Major bands with a substantial body of work whose classic line-up is, in all significant respects, their only line-up are rare (curiously, they almost always seem to be quartets; The Beatles, ABBA, U2, Talking Heads.) Talking Heads were a band without makeweights. Remove any element, replace any member, and you would get a very different band. Even with all the members in place, balance is key.

Witness the difference between Talking Heads operating as collective – the period which peaked, studio-wise, with Remain In Light – and Talking Heads post-Stop Making Sense, when Byrne’s particular interests and whims decisively capsized the organic unity of the band, and they turned into retailers of superior pastiche.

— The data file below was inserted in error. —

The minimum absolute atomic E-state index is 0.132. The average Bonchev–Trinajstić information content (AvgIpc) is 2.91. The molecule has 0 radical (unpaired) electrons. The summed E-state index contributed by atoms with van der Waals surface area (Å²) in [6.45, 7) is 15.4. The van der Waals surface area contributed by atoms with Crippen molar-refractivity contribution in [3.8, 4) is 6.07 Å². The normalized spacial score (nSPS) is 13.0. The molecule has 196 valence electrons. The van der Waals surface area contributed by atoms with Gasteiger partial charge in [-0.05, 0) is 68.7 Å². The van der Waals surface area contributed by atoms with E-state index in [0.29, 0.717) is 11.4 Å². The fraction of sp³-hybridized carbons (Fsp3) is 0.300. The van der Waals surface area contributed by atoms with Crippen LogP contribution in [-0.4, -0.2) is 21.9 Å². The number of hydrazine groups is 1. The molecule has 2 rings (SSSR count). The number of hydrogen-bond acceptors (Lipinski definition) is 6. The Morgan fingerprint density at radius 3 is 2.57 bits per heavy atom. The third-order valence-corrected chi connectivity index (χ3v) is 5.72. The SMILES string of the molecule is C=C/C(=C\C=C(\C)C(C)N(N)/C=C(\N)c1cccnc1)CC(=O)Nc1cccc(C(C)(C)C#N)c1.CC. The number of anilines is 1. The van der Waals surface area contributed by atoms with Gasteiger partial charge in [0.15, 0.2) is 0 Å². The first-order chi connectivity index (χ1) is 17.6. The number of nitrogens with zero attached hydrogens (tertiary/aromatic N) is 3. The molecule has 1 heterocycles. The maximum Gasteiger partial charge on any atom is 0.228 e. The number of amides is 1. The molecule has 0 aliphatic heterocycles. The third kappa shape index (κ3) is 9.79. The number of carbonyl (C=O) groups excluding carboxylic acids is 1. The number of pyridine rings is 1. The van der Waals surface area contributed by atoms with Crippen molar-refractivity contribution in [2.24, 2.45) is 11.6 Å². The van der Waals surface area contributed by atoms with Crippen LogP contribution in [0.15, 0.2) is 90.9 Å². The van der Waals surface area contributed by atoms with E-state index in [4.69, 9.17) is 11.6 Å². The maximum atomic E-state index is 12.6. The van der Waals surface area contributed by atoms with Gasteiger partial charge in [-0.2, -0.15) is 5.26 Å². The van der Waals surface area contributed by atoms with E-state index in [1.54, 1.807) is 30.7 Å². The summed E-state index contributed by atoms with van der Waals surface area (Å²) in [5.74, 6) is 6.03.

The more you learn about David Byrne – and, especially, the more you learn about what bassist Tina Weymouth and drummer Chris Frantz think about David Byrne – the harder it becomes to like him. Yeah, yeah, I know; separate the artist from the art, and all that. Except that, as principles go, that one is no principle at all. There’s no should or shouldn’t about it; it isn’t even a choice. It’s simply a matter of whether you do or don’t, can or can’t; whether the art still moves you in light of the knowledge.

It’s not that Byrne is charmless; far from it. As a public figure, in recent years, he writes and talks with unarguable magnetism – and as a creative force he remains formidable. His band reinvented the possibilities of live performance in the mid-Eighties; in 2018, his American Utopia tour went and did the same thing all over again. And in any divorce – even one involving a band; especially one involving a band – one should always be cautious about accepting one side’s account as gospel.